February 13, 2017 / Theology
Carl Raschke discusses how critical theory might inform theology in an age of neoliberalism, political upheaval, nationalism, and the precariat class.
October 31, 2016
At the Republican National Convention, Senator Lindsey Graham noted the shifting national demographics and commented, “We’re not generating enough angry white guys to stay in business for the long term.”1
Graham said this at the 2012 convention.
Hundreds of pieces will be published as a postmortem on those Americans, particularly evangelicals, who supported Donald Trump in the 2016 presidential election. Robert P. Jones has recently referred to them as “nostalgia voters . . . culturally and economically disaffected voters that are anxious to hold on to a white conservative Christian culture that’s passing from the scene.” Rod Dreher says this bloc holds the paradoxical view that the future is rightfully theirs and that the space for them in the United States is shrinking. This “dispossession,” as Dreher calls it, is “psychologically traumatic to certain whites who expected the world to work in a different way—a way that favored them.”2 Trump and his ilk offer a temporary balm to the damaged psyche of the dispossessed by making them feel good about who they are (i.e., real Americans) and what they could be (i.e., great again), all of which is tied directly to who they are not (i.e., immigrants, Muslims, etc.).
Marquez Ball further complicates things by suggesting that the term evangelical evokes racist undertones, saying, “Very few African American Christians would consider themselves to be evangelical, because for many the term often implies a white racist. . . . The 2016 presidential campaign of Donald Trump is challenging white evangelicals to prove that evangelical is not a code word for ‘white racist.’” As Michael Horton says, “many who call themselves evangelicals today find their ultimate loyalty in preserving or regaining a lost socio-political and cultural, perhaps even racial, hegemony.”3 Both Ball and Horton identify the significant baggage of the term evangelical, now reinforced by those who support Trump’s candidacy, which is simply an undercurrent of what evangelicalism has always been in America. If white evangelicals wish to be reconciled with people of color, then they should confess precisely how they have been possessed by something other than the faith they proclaim, irrespective of the repercussions that will befall the penitent and their structures of power.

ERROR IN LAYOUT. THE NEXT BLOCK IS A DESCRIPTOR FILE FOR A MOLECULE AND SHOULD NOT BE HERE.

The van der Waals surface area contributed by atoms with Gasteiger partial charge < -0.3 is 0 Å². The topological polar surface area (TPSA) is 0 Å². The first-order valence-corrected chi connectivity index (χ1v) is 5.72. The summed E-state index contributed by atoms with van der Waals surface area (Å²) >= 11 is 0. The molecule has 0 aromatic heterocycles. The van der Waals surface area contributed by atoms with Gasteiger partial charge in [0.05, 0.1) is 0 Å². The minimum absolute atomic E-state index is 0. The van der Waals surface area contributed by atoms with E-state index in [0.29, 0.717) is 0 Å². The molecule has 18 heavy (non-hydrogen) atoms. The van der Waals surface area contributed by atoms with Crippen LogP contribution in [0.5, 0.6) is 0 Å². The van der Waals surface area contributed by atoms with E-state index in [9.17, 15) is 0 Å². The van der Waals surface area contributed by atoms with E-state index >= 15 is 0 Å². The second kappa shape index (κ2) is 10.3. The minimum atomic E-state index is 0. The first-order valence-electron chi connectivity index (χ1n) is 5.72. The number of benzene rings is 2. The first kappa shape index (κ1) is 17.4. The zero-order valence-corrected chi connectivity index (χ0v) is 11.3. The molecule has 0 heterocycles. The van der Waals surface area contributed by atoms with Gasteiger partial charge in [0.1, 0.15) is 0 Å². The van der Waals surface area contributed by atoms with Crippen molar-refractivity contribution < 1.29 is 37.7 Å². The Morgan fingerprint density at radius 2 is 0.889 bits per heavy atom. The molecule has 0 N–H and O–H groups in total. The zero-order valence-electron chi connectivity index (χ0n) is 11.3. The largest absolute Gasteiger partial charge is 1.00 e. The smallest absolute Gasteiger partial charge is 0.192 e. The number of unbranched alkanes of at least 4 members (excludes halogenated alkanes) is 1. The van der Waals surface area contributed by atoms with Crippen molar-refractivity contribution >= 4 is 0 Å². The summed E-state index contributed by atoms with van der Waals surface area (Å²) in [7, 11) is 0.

In describing the ways in which American evangelicalism is the product and reflection of racial division—and not the faith white evangelicals proclaim—J. Carter notes that this division created the “critical leverage” for a recapitulation of evangelicalism in the black church. The result, he suggests, was a tradition that would eventually judge the social status quo imposed by white evangelicals. Carter says the black church
saw in its discourse of the sacrifice of Christ, at the point of his death and resurrection, a different political economy and thus a different locus of agency and identity. Because life and freedom were the twin modes of existence marking Christ’s divine economy of sacrifice or death, it opened up a new subject position for blacks, one that could challenge, at the site of evangelicalism itself, the American political economy.4
Carter adds that black Christians transformed the politics of death by embracing the crucified Christ, and this vision of Christ invigorated the black sociopolitical self, thereby rewriting “the ‘death contract’ that founds Western politics and life.”5